Sunday, January 24, 2010

Mount Watatic 1/18/2010

Last Monday, Karin and I snowshoed up Mt. Watatic, in Ashburnham, Ma., after the recent snow storm dropped about 8-10" on fresh snow on the area. Upon arrival, at the trailhead, there was only one set of snowshoe tracks on the path. This was not a birding "expedition", good thing too.... because only 3 species were encountered. The first was a Snow Bunting, I heard calling as it flew overhead, while I strapped on the "shoes". Otherwise there were only a few Black-capped Chickadees and Juncos, however the scenery more than made up for the lack of bird diversity.

Crossing a stream on the way up, my pace was sluggish but steady. It took us just over an hour to make the summit.

The first open area, a small clearing about 2/3 the way to the summit.

Upon reaching the main summit these handsome birches were looking rather nice in the fresh snow.
We had been the first to reach the east summit, where the hawkwatch takes place in the fall.

The wind blown snow "patterns" were spectacular and it was nice no foot prints had yet been laid.
The trees were nicely frosted.

The north west view, toward the Wapack Ridge.

A nearby farm house.

...and the view from the south vista, where we enjoyed a snack before the return trip over Nutting Hill.

Monday, January 11, 2010

Lowell to Lawrence along the Merrimac River 1/9

Saturday, 1/9/2010, I checked out the recently reported Red-headed Woodpeckers, in Tyngsboro, Ma., just outside of Lowell. The juvenile bird was rather cooperative, though at a distance, while the adult did not show until I was about to leave. The juvenile bird's head is begining to develope some red at the base of it's nape, see the digi-scope shot below.

Red-headed Woodpecker showing a bit of red on its nape.
After "taking in" the woodpeckers I decided to bird along the Merrimac River from Lowell to Lawrence. There were plenty of Gulls and Mallards at the UMASS boat house, I soon found out why, as a man showed up toting a rubbish bag of bread. He was soon decended upon by about 200 Rock Pigeons, 50 gulls and a few Mallards.
This bird, a 2nd yr. Herring Gull was "chummed in " by "bread man", here is the DRC info on this bird:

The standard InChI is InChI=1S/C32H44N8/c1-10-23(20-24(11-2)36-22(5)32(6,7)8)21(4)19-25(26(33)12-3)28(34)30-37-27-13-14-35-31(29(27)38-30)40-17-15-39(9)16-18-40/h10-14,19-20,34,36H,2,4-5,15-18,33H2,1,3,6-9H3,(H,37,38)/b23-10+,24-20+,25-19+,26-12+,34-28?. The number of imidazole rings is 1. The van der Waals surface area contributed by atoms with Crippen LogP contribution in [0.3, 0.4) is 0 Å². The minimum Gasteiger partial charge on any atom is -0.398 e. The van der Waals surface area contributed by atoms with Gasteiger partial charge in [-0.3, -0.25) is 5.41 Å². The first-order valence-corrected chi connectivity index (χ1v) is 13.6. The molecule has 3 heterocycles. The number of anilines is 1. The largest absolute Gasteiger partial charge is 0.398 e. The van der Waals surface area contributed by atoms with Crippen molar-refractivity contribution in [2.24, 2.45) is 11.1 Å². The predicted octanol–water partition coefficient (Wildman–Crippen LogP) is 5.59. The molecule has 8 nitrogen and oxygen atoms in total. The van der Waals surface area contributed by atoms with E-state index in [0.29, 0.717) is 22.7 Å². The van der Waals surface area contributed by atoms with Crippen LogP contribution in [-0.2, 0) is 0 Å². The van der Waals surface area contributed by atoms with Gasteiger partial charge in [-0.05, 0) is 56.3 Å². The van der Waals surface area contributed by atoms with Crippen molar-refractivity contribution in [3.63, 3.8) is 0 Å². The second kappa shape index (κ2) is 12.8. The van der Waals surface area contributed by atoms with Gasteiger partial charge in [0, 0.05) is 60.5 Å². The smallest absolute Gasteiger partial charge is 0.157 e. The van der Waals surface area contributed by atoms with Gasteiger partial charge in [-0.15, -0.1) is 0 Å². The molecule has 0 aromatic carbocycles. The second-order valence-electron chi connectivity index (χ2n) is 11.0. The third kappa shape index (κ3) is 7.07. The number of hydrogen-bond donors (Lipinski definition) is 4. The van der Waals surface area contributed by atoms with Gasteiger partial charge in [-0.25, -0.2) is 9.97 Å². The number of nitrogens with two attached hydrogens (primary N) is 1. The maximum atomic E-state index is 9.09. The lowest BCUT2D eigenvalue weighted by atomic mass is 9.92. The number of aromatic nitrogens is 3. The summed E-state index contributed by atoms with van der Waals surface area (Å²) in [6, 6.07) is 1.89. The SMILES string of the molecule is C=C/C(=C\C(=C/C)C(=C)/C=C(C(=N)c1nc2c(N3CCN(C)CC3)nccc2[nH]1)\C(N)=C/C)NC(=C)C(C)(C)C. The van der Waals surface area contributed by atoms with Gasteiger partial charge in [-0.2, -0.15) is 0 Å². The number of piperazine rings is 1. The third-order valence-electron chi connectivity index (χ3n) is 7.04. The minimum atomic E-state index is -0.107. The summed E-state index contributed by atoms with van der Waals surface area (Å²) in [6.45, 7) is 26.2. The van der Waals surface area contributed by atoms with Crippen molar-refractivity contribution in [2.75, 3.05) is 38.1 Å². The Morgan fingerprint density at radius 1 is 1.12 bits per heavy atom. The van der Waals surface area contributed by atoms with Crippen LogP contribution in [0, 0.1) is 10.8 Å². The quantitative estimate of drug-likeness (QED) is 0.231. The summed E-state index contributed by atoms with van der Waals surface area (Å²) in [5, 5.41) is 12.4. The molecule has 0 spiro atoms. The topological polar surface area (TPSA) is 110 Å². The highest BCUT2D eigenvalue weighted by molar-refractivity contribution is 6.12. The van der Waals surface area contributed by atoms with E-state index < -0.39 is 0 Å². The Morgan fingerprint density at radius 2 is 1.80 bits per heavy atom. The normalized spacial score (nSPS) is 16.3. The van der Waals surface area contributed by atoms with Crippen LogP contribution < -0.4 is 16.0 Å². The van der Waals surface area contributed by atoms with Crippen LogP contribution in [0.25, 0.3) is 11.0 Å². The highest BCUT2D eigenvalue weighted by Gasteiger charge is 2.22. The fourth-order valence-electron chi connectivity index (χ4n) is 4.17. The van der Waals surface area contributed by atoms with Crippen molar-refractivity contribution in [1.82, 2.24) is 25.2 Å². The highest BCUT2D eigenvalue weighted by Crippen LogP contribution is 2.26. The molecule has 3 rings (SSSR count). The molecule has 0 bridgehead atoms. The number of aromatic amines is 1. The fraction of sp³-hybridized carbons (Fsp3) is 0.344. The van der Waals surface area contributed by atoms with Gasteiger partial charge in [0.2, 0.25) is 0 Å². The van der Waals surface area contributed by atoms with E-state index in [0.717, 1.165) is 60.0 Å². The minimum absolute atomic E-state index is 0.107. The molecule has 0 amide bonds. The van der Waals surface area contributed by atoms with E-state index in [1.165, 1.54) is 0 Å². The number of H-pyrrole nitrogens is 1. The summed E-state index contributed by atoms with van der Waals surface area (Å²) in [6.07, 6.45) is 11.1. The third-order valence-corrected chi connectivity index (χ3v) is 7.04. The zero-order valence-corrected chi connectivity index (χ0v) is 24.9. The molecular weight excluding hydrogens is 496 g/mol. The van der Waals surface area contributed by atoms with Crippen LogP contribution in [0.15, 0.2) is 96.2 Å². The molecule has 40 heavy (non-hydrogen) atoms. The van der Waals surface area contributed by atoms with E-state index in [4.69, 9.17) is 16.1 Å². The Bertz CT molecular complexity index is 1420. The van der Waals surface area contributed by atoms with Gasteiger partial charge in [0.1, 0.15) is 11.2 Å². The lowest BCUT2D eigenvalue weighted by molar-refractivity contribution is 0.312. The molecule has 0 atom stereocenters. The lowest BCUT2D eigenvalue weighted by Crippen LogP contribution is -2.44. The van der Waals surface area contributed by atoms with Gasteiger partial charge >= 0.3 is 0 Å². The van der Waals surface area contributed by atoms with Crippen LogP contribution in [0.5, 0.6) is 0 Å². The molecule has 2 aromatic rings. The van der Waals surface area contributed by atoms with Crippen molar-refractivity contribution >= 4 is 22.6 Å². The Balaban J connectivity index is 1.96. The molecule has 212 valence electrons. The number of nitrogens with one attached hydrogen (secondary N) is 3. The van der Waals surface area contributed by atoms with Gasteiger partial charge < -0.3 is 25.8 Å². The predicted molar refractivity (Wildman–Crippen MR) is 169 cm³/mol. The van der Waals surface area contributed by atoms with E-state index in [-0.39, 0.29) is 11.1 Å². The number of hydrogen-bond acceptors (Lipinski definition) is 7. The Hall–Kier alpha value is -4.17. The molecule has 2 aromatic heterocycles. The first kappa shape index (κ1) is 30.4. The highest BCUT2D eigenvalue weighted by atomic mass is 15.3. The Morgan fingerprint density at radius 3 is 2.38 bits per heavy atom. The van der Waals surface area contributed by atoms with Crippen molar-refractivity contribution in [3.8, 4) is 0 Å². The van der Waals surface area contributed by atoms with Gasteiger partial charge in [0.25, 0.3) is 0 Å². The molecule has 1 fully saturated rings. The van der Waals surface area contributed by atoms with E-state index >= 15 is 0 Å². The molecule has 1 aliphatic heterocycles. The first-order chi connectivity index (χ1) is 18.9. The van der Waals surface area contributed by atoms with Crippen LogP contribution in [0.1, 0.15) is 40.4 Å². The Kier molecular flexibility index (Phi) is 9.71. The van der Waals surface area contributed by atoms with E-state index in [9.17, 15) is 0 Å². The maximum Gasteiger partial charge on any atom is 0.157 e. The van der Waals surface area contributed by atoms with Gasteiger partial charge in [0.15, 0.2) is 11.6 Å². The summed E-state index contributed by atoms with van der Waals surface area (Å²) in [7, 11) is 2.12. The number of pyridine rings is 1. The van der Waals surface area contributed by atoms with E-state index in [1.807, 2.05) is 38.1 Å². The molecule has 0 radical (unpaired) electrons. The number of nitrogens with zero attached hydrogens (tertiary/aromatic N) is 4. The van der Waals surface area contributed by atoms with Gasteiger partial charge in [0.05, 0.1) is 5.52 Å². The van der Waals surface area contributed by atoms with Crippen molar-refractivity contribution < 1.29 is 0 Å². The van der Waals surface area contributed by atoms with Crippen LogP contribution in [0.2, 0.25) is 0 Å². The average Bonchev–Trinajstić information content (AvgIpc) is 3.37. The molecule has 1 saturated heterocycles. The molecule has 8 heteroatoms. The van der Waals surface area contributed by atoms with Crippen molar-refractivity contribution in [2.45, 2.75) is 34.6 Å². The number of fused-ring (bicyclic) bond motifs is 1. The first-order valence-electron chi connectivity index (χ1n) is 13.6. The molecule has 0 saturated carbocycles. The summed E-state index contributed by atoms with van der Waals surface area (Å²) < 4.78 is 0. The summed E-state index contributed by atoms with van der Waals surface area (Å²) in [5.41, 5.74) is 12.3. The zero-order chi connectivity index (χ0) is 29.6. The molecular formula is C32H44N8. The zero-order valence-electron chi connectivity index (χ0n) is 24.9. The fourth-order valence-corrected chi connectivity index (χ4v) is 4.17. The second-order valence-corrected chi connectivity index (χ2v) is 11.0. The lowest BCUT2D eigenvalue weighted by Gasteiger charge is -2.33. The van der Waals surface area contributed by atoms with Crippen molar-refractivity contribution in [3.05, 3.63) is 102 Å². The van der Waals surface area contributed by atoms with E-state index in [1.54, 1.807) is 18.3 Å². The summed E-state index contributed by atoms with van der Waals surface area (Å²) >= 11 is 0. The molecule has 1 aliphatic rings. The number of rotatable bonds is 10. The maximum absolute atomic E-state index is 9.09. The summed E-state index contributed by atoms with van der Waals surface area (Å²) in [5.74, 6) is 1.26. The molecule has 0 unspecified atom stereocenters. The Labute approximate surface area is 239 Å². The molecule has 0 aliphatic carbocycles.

Here is some specific information on K50:
Captured 03/05/09 at Wallace Plaza, John Fitch Hwy, Fitchburg, MA
Capture location (GPS): 42.579148, - 71.775548
Captured using a rocket net baited with suet, French fries and crackers
Juvenile Herring Gull
Green wing-tags: K50
Red leg band: 26
Federal leg band: 1136-00347
Released on site

04/08/09: UMass Lowell Boat House, Merrimack River, Lowell, MA (42.652473,-71.323296)

Looks like he was seen there last spring, in the same spot. He knows where the food is.
Incidently, the capture site of this bird is where I do my grocery shopping.
Near by, I saw the Great Black-backed Gull pictured below, with a swollen foot, I had also seen a Herring Gull with a similar ailment. Disease, Frostbite.....?
Thats gotta hurt.
I made a few stops, along the river, on my way to Lawrence, at one I found 75 Mallards, a few Black Ducks, 3 Wood Ducks and 125 Common Goldeneyes. I was able to pick out one female goldeneye with a yellow bill and was thinking I'd found aBarrow's, but head and bill shape was more fitting for a Common Goldeneye. From a little research, Common Goldeneye females can have a yellowish looking bill, though rare. Non-the-less an intersting bird, but Barrow's didn't make the check list.
Once in Lawrence, I saw 2 adult Peregrine Falcons near the clock tower, one was "mixing it up" with a Red-tailed Hawk, that might have infrindged upon the falcon's territory.

One of 4 Red-tailed Hawks seen near the dam in Lawernce.
I ended the day at the boat ramp in Lawrence, just above the dam, there were many gulls and crows on the ice. I was greeted by a group of domestic ducks as I opened the car door. salesmen?
A few of the better birds were a Great Cormorant and an adult Iceland Gull, pictured below. It was late in the day, and large numbers of crows were coming to roost in the general area. I was fortunate to hear at least a few Fish Crows.
A digi scope shot of an adult Iceland (Kumlien's) Gull.
The Iceland Gull soon disappeared, then an older guy showed up with rubbish bag and began "slinging" bagels. In with the dozens of Ring-billed and few Herring Gulls was a 2nd year Glaucous Gull, which easily out muscled the others.
2nd cycle Glaucous Gull.


Some one's about to get WUPPED and I know who my money is with.

Just a small portion of the crows passing to roost.
The river was lined with crows as far as I could see up river and more were moving along the horizon as I scanned down river. My crude estimate ( and probably on the "light" side, but you get the idea) was about 5,000 , though I recall the late Joe Hogan mentioning numbers from 10,000 to 15,000. Joe had always birded the Lawrence area, keeping an eye on the local Peregrines, the crow roost, passing Nighthawks and of course finding the huge blackbird roost in Methuen...sure wish Joe was still with us.